While much of the Killarney flora captures our imagination, we’ve kept this post to a small handful of our favorites. You’ll have to come canoeing or hiking with us to see the rest.
Tree: Eastern White Pine
Ah, the windswept Eastern White Pine.
Scientific name: Pinus strobus
This softwood tree serves as an icon in the Georgian Bay area and stands as the provincial tree of Ontario. While it has been favored by the lumber industry for a long time, when left to grow it also provides some sanctuary for female black bears and their cubs as well as nesting grounds for the birds that spend time along the shorelines.
Shrubs: Low Sweet Blueberry
Scientific name: Vaccinium agnustifolium
We remember one summer paddling along Balsam Lake and pulling over to shore for a snack and water break. When we got out of our canoes to stretch our legs, we discovered bushes and bushes and bushes of low sweet blueberries (and small cranberries, for that matter) that the black bears (and other critters) hadn’t come for yet.
We gathered a few in an empty Nalgene container, to include in a pancake breakfast, and left the rest for the animals that needed them.
Blueberries are typically available (although not always ripe) from June through August.
Photo credit: Kurt Stüber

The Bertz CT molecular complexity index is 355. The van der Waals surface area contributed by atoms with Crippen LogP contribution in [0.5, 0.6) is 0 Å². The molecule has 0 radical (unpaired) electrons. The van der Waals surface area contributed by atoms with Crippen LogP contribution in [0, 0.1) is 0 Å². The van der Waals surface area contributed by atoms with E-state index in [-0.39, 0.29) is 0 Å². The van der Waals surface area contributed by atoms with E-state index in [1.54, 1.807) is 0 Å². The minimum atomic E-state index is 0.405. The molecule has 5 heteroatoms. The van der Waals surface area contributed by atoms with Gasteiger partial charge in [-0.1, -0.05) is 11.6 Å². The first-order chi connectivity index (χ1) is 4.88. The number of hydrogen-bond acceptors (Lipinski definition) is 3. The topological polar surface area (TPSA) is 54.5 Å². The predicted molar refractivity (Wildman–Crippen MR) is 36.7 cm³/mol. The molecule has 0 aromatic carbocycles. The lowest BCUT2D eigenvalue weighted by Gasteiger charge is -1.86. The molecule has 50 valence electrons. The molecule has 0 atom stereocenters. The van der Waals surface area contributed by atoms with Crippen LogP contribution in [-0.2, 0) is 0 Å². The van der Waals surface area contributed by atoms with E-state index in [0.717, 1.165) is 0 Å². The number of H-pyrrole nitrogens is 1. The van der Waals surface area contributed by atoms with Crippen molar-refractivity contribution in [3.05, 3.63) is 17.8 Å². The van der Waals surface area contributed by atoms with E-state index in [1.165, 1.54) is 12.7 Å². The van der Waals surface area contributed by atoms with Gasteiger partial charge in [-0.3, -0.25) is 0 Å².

Wildflower: Fragrant Water Lily
Scientific name: Nymphaea odorata
We tend to see water lilies in Killarney near portages and/or between lakes. Between Three Mile Lake and Balsam Lake before the short 30 meter portage. Between Carlye and Johnnie Lakes, near the lift-over that the beavers have created for us. Etc.
The water lily’s flower typically only opens between early morning and about noon during the summer months, to take advantage of the sunlight and then conserve its energy.
The park staff often cut one route through the water lilies so that we canoeists don’t stray through large patches and disturb the aquatic fauna (fish, frogs, insects, turtles) that take advantage of the flower.
Other: Turkey Tail Bracket Fungi
Scientific name: Trametes versicolor
The fungi on the far right of this trunk are the turkey tails’ fruitbodies. They are a common bracket fungus with a shape and colors that resemble…well…a wild turkey tail. They are primarily found on hardwood, so we wouldn’t see them on the Eastern white pine up above.
There are some clinical studies out there testing the immune-boosting, cancer-fighting properties of this mushroom, but we’re naturalists not doctors so we’ll leave that information to the proper professionals.
Want more Killarney flora?
We always have field guides with us, so if you see something interesting while on trip we can look it up.